Camiguin

Photo of this volcano
  • Country
  • Volcanic Region
  • Primary Volcano Type
  • Last Known Eruption
  • 9.203°N
  • 124.673°E

  • 1552 m
    5091 ft

  • 271080
  • Latitude
  • Longitude

  • Summit
    Elevation

  • Volcano
    Number

The Global Volcanism Program has no activity reports for Camiguin.

The Global Volcanism Program has no Weekly Reports available for Camiguin.

The Global Volcanism Program has no Bulletin Reports available for Camiguin.

Eruptive History


Summary of Holocene eruption dates and Volcanic Explosivity Indices (VEI).


Start Date Stop Date Eruption Certainty VEI Evidence Activity Area or Unit
1948 Sep 1 1953 Jul Confirmed 3 Historical Observations Upper NE flank of Hibok-Hibok
[ 1902 Jul 27 ] [ Unknown ] Discredited    
[ 1897 ] [ Unknown ] Discredited    
1871 Apr 30 1875 Confirmed 2 Historical Observations Lower NW flank of Hibok-Hibok (Mt. Vulcan)
1862 Unknown Confirmed 2 Historical Observations Hibok-Hibok
1827 Unknown Confirmed 2 Historical Observations Hibok-Hibok

This compilation of synonyms and subsidiary features may not be comprehensive. Features are organized into four major categories: Cones, Craters, Domes, and Thermal Features. Synonyms of features appear indented below the primary name. In some cases additional feature type, elevation, or location details are provided.

Photo Gallery


Camiguin Island, just off the coast of north-central Mindanao Island (lower right), consists of four overlapping stratovolcanoes. Cloud-covered Mt. Mambajao forms the high point of Camiguin Island at 1552 m. The youngest volcano, Hibok-Hibok (also known as Catarman), has been active during historical time and lies at the NW end of the island. Major eruptions during 1871-75 and 1948-53 formed flank lava domes at Hibok-Hibok and produced pyroclastic flows that devastated coastal villages.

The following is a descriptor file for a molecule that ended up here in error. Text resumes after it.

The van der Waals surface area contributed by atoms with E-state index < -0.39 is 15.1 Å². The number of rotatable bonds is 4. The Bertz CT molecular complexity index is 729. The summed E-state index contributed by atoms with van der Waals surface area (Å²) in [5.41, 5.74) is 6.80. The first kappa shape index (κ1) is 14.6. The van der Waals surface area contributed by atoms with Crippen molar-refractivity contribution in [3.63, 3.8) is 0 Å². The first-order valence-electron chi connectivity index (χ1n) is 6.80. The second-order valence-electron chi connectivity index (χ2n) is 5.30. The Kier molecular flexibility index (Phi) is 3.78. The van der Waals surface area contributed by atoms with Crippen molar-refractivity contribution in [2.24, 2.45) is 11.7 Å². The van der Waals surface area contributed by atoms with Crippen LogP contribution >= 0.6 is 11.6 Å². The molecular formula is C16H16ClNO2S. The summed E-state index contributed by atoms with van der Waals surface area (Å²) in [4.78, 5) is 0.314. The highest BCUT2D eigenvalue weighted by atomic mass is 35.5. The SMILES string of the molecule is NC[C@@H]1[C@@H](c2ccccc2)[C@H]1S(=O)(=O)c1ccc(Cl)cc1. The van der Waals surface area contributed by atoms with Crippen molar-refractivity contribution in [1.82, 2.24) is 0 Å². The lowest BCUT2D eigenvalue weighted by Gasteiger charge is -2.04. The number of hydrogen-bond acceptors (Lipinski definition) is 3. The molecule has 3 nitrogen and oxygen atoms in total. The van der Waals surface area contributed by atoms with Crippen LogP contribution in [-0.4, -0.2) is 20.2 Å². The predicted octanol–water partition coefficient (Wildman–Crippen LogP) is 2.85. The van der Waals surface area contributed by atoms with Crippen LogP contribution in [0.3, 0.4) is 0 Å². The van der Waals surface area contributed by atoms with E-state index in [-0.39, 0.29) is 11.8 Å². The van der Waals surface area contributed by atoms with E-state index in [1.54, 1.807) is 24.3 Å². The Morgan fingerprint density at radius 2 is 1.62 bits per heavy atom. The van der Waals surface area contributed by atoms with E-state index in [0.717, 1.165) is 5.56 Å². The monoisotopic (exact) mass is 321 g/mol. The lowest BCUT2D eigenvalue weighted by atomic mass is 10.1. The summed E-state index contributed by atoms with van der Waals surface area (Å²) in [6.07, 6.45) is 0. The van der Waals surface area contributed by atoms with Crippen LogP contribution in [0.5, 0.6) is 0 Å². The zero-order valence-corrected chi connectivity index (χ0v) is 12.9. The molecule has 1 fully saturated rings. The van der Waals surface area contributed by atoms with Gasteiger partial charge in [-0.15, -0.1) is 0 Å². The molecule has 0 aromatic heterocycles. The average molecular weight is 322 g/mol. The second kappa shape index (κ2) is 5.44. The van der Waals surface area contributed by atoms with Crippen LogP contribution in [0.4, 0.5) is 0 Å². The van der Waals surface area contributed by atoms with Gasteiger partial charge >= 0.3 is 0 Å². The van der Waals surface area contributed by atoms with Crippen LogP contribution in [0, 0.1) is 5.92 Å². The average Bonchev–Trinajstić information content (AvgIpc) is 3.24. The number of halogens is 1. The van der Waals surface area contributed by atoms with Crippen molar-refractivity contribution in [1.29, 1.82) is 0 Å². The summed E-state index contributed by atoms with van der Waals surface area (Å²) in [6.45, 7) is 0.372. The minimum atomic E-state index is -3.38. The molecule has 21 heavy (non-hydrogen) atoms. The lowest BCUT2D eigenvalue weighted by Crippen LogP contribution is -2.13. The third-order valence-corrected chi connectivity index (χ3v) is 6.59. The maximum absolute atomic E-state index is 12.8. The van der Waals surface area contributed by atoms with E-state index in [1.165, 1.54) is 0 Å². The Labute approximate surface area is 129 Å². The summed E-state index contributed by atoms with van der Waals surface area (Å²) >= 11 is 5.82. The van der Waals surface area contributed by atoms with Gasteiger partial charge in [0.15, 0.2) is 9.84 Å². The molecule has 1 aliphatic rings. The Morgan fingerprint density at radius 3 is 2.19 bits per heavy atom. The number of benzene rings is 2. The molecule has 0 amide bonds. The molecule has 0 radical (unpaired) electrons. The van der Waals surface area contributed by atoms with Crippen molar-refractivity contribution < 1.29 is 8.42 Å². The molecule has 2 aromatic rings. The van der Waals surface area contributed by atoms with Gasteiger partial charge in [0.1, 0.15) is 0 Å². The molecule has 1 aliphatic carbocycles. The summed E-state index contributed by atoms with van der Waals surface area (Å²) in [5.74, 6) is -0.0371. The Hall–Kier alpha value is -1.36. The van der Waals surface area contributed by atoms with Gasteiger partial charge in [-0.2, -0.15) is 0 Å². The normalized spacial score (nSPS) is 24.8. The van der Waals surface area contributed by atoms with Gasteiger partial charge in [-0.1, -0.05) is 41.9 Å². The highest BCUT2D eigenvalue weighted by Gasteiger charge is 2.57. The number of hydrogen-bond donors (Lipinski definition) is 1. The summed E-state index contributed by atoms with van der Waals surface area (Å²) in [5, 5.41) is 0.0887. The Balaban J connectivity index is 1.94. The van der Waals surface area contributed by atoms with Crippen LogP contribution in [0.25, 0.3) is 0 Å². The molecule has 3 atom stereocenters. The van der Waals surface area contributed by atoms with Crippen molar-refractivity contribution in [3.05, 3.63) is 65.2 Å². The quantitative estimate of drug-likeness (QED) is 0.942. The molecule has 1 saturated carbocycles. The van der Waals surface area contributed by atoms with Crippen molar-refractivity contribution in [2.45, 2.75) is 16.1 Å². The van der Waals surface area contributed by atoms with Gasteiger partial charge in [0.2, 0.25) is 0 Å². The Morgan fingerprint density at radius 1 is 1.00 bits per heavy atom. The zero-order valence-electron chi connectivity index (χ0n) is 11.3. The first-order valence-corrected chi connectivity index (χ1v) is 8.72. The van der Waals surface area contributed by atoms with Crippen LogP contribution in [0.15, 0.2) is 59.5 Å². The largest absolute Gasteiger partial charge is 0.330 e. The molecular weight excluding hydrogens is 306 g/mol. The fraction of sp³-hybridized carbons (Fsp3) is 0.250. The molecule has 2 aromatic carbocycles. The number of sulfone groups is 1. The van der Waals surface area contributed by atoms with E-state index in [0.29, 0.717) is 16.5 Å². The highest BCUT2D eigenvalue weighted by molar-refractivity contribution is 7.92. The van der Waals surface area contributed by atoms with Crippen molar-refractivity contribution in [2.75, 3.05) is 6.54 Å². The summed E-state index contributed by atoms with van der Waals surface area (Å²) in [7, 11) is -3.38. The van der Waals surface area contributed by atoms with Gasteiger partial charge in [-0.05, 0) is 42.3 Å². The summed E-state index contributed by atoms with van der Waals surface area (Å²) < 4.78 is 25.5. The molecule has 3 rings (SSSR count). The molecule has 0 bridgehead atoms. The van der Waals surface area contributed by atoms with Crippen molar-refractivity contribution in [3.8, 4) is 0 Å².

NASA Landsat image, 2002 (courtesy of Hawaii Synergy Project, Univ. of Hawaii Institute of Geophysics & Planetology).
See title for photo information.
Mt. Vulcan (left) and Hibok-Hibok (right) are two historically active lava domes on Camiguin Island. These two domes were active in the 19th and 20th centuries, with Mt. Vulcan forming in 1871. Several historical eruptions have occurred at Hibok-Hibok, the most recent from 1948 to 1953, when pyroclastic flows devastated island villages. The 20-km-long Camiguin Island lies just off the coast of north-central Mindanao Island and consists of four overlapping stratovolcanoes and flank lava domes.

Photo by Juny La Putt, 2002.
See title for photo information.
Mt. Vulcan, a lava dome on the NW flank of the Hibok-Hibok lava-dome complex, was formed during an eruption from 1871 to 1875. Following earthquakes beginning in January 1871, an explosion occurred on April 30 from a vent on the northwest flank near the coast, destroying an area of 3 km radius. Explosive activity continued for about a week, after which lava effusion began. Dome growth lasted for four years, producing by 1875 a dome about 1.6 km in diameter.

Photo by Juny La Putt, 2002.
See title for photo information.

Smithsonian Sample Collections Database


There are no samples for Camiguin in the Smithsonian's NMNH Department of Mineral Sciences Rock and Ore collection.

Affiliated Sites